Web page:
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Danger ahead: It’s getting hotter and rivers look refreshing. What to know before you dive in

Rivers in the central San Joaquin Valley are beginning to rise as temperatures heat up and snow begins to melt, sending menacing currents downstream.

Authorities are warning the public against leaping into rivers with strong or high currents after some waterways have already showed flood potential and after a 16-year-old fell into the Tule River earlier this month.

Another person was rescued Thursday from the St. Johns River in Visalia after becoming stuck in a low-head dam.

The larger rivers are being monitored as water levels creep up and pose flood risks.

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The San Joaquin River, brim-full with releases from Friant Dam of Millerton Lake water, Friday May 31, 2019. JOHN WALKER jwalker@fresnobee.com

San Joaquin River

The San Joaquin River was flowing at about 6,000 cubic-feet-per-second from Millerton Dam on Friday, according to the Army Corps of Engineers.

The San Joaquin River Parkway and Conservation Trust issued a friendly warning to visitors, saying “The San Joaquin River may look like a place to cool off when the temperature is high, but it is not safe for swimming under current conditions.”

Fresno County Sheriff’s Office spokesman Tony Botti said the San Joaquin River, like the Kings River, is being monitored but no significant flood threats or potential for closures have arisen.

At Lost Lake north of Fresno, conditions are normal, Botti said: The annual snow melt typically causes the river to flood some low-lying picnic areas and parking lots.

“Any time people and property are threatened, that’s when we’ll work to adjust things,” Botti said. For now, the sheriff’s office is monitoring the rivers as more snow melts.

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A half-submerged picnic table sits in the San Joaquin River at Lost Lake Park, Friday May 31, 2019. JOHN WALKER jwalker@fresnobee.com

Kings River

The Tulare County Sheriff’s Office announced a closure for the lower portion of the Kings River after threatening levels were seen Thursday. Boating and swimming along the lower part of the river is not allowed during the closure and deputies will enforce it, the sheriff’s office said.

The Army Corps of Engineers has begun releasing water from several dams for flood relief along with the usual irrigation purposes. As of Friday morning, the Kings River was getting 9,188 cubic feet-per-second discharge of water from Pine Flat Dam.

In the Fresno County portion of the Kings River, there are no blanket restrictions. But the City of Reedley issued a closure for Reedley Beach on Friday after water began to rise there.

Botti said the Fresno sheriff’s office would consider closing full access to the Kings River if it reaches a water flow of 10,000 cubic-feet-per-second — which could come next week.

“Due to information obtained from the U.S. Army Corps of Engineers, Sheriff Margaret Mims anticipates a possible closure next week to this portion of the Kings River,” the sheriff’s department said in a news release sent Friday afternoon. “This would apply to all recreational users, such as boaters, kayakers, tubers, swimmers, etc. Enacting a closure would be a difficult decision, but one that must be made in the best interest of public safety.”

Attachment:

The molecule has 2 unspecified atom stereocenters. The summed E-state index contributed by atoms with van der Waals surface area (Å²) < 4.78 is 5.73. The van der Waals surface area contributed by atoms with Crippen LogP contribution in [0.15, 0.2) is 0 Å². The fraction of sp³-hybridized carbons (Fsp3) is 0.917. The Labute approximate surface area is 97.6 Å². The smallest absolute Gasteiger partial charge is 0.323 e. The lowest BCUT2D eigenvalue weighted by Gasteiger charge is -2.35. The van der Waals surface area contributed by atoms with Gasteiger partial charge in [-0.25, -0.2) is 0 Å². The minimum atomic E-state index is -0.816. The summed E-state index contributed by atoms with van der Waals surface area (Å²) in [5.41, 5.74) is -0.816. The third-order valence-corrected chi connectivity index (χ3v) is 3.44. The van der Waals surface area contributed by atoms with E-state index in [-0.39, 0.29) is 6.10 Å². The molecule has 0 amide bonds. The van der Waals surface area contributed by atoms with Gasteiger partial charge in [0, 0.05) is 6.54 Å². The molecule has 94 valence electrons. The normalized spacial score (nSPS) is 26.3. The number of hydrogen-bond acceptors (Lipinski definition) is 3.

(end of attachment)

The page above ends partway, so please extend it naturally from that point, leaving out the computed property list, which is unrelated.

Merced River

The Merced River, which rushes through and out of Yosemite Valley, was flowing at about 4,000 cubic-feet-per-second, which was a normal flow for this time of the year, according to Mike Jensen from the Merced Irrigation District.

He said the river could flow to as high as 6,000 cubic-feet-per-second. Once high flows are seen, Jensen said the irrigation district collaborates with county officials to determine what precautions are needed.

Mike North, Merced County spokesman, said the lower part of Hagaman Park is closed due to flooding, but the upper part of the park is open. He said flooding so far has not been a concern in other areas.

Signs along the river caution visitors against trusting the water at this time.

“I don’t think people realize how fast moving and how cold that water is,” North said.

There were no reports of flood threats in Yosemite National Park, according to officials there, but they did warn that rivers and creeks in the park are expected to rise over the next week and will be running high.

“As beautiful as they may look, they are also deadly … Stay back from swiftly moving water and be aware that even dry rocks are slick,” Yosemite officials said Friday. “Do not climb over railings to get closer to water. The majority of people who are rescued or recovered from the river never intended to go in.”

Tule River

The Tule River in Tulare County and Sequoia National Forest was closed May 20 due to unsafe conditions.

“If shutting down access to a public waterway saves just one life, it is worth any slight inconvenience that it might cause,” Sheriff Mike Boudreaux said in the news release announcing the closure.

A 16-year-old boy went missing May 12 after suddenly going under the water in the Tule and never coming back up. He wast last seen in the area between Springville and Camp Nelson above Coffee Camp.

Friday morning records showed the river was flowing at 307 cubic-feet-per-second from Success Dam.

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Cresencio Rodriguez-Delgado is a general assignment reporter at The Fresno Bee. He grew up in Porterville and has a bachelor’s degree in print journalism from Fresno State. He is a former student editor at the Fresno State and Fresno City College newspapers. His hobbies include reading, sleeping, running and taking care of his dog.
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